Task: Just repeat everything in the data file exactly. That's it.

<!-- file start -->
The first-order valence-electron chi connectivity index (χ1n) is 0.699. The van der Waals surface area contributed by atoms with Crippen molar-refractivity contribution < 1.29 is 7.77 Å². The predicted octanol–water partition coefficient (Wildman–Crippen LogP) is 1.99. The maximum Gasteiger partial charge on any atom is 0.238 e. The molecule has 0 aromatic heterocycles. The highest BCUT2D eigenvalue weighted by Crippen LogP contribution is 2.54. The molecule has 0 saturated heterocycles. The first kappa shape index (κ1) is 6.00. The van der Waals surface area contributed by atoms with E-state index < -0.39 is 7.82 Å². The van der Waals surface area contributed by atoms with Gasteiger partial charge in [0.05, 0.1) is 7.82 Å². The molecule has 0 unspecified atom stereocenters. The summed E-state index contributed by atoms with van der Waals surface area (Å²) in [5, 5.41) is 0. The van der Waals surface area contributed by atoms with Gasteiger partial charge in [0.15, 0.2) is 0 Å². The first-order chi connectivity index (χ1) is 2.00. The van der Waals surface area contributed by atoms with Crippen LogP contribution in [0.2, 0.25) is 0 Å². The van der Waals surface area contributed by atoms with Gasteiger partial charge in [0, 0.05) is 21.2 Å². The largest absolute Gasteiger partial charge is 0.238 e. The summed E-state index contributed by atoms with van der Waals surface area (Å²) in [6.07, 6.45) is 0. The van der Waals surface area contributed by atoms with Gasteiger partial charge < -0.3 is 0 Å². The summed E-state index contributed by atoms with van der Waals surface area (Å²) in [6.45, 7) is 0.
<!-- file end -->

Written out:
The first-order valence-electron chi connectivity index (χ1n) is 0.699. The van der Waals surface area contributed by atoms with Crippen molar-refractivity contribution < 1.29 is 7.77 Å². The predicted octanol–water partition coefficient (Wildman–Crippen LogP) is 1.99. The maximum Gasteiger partial charge on any atom is 0.238 e. The molecule has 0 aromatic heterocycles. The highest BCUT2D eigenvalue weighted by Crippen LogP contribution is 2.54. The molecule has 0 saturated heterocycles. The first kappa shape index (κ1) is 6.00. The van der Waals surface area contributed by atoms with E-state index < -0.39 is 7.82 Å². The van der Waals surface area contributed by atoms with Gasteiger partial charge in [0.05, 0.1) is 7.82 Å². The molecule has 0 unspecified atom stereocenters. The summed E-state index contributed by atoms with van der Waals surface area (Å²) in [5, 5.41) is 0. The van der Waals surface area contributed by atoms with Gasteiger partial charge in [0.15, 0.2) is 0 Å². The first-order chi connectivity index (χ1) is 2.00. The van der Waals surface area contributed by atoms with Crippen LogP contribution in [0.2, 0.25) is 0 Å². The van der Waals surface area contributed by atoms with Gasteiger partial charge in [0, 0.05) is 21.2 Å². The largest absolute Gasteiger partial charge is 0.238 e. The summed E-state index contributed by atoms with van der Waals surface area (Å²) in [6.07, 6.45) is 0. The van der Waals surface area contributed by atoms with Gasteiger partial charge < -0.3 is 0 Å². The summed E-state index contributed by atoms with van der Waals surface area (Å²) in [6.45, 7) is 0.